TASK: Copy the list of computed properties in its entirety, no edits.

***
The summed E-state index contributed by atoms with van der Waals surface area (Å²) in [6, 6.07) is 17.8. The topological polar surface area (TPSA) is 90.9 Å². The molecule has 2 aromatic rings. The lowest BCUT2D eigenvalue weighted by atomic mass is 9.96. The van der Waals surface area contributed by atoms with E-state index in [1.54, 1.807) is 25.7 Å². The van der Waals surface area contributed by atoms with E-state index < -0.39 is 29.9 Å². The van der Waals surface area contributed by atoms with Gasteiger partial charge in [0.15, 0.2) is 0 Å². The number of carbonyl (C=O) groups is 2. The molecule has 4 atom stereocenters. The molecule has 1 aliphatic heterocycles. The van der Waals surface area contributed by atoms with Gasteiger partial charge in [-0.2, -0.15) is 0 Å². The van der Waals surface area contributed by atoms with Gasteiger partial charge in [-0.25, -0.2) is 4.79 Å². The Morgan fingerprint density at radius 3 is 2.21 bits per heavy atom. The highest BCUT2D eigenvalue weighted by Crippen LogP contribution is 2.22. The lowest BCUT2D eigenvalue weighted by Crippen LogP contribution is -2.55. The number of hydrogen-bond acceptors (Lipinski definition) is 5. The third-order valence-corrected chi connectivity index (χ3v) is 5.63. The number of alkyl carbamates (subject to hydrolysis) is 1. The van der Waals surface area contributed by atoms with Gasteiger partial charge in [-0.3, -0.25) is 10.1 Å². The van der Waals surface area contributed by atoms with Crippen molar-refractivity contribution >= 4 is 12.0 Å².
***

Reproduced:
The summed E-state index contributed by atoms with van der Waals surface area (Å²) in [6, 6.07) is 17.8. The topological polar surface area (TPSA) is 90.9 Å². The molecule has 2 aromatic rings. The lowest BCUT2D eigenvalue weighted by atomic mass is 9.96. The van der Waals surface area contributed by atoms with E-state index in [1.54, 1.807) is 25.7 Å². The van der Waals surface area contributed by atoms with E-state index < -0.39 is 29.9 Å². The van der Waals surface area contributed by atoms with Gasteiger partial charge in [0.15, 0.2) is 0 Å². The number of carbonyl (C=O) groups is 2. The molecule has 4 atom stereocenters. The molecule has 1 aliphatic heterocycles. The van der Waals surface area contributed by atoms with Gasteiger partial charge in [-0.2, -0.15) is 0 Å². The van der Waals surface area contributed by atoms with Gasteiger partial charge in [-0.25, -0.2) is 4.79 Å². The Morgan fingerprint density at radius 3 is 2.21 bits per heavy atom. The highest BCUT2D eigenvalue weighted by Crippen LogP contribution is 2.22. The lowest BCUT2D eigenvalue weighted by Crippen LogP contribution is -2.55. The number of hydrogen-bond acceptors (Lipinski definition) is 5. The third-order valence-corrected chi connectivity index (χ3v) is 5.63. The number of alkyl carbamates (subject to hydrolysis) is 1. The van der Waals surface area contributed by atoms with Gasteiger partial charge in [-0.3, -0.25) is 10.1 Å². The van der Waals surface area contributed by atoms with Crippen molar-refractivity contribution >= 4 is 12.0 Å².